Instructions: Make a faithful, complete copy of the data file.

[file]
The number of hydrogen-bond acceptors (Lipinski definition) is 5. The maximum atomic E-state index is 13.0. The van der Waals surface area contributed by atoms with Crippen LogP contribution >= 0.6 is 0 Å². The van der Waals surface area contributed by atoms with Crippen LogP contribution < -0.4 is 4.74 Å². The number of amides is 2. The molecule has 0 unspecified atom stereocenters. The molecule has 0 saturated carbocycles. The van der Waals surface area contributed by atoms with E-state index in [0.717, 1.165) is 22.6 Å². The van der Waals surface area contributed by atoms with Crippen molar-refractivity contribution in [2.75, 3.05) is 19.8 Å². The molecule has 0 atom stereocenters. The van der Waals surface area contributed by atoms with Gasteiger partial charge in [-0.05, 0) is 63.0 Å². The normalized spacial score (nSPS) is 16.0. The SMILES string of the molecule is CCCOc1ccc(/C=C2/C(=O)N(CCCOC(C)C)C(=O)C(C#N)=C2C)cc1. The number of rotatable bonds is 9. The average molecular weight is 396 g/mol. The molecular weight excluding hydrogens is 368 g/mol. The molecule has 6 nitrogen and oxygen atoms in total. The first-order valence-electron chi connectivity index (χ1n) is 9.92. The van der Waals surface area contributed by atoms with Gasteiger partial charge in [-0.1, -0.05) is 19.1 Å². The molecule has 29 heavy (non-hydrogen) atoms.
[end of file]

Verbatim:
The number of hydrogen-bond acceptors (Lipinski definition) is 5. The maximum atomic E-state index is 13.0. The van der Waals surface area contributed by atoms with Crippen LogP contribution >= 0.6 is 0 Å². The van der Waals surface area contributed by atoms with Crippen LogP contribution < -0.4 is 4.74 Å². The number of amides is 2. The molecule has 0 unspecified atom stereocenters. The molecule has 0 saturated carbocycles. The van der Waals surface area contributed by atoms with E-state index in [0.717, 1.165) is 22.6 Å². The van der Waals surface area contributed by atoms with Crippen molar-refractivity contribution in [2.75, 3.05) is 19.8 Å². The molecule has 0 atom stereocenters. The van der Waals surface area contributed by atoms with Gasteiger partial charge in [-0.05, 0) is 63.0 Å². The normalized spacial score (nSPS) is 16.0. The SMILES string of the molecule is CCCOc1ccc(/C=C2/C(=O)N(CCCOC(C)C)C(=O)C(C#N)=C2C)cc1. The number of rotatable bonds is 9. The average molecular weight is 396 g/mol. The molecular weight excluding hydrogens is 368 g/mol. The molecule has 6 nitrogen and oxygen atoms in total. The first-order valence-electron chi connectivity index (χ1n) is 9.92. The van der Waals surface area contributed by atoms with Gasteiger partial charge in [-0.1, -0.05) is 19.1 Å². The molecule has 29 heavy (non-hydrogen) atoms.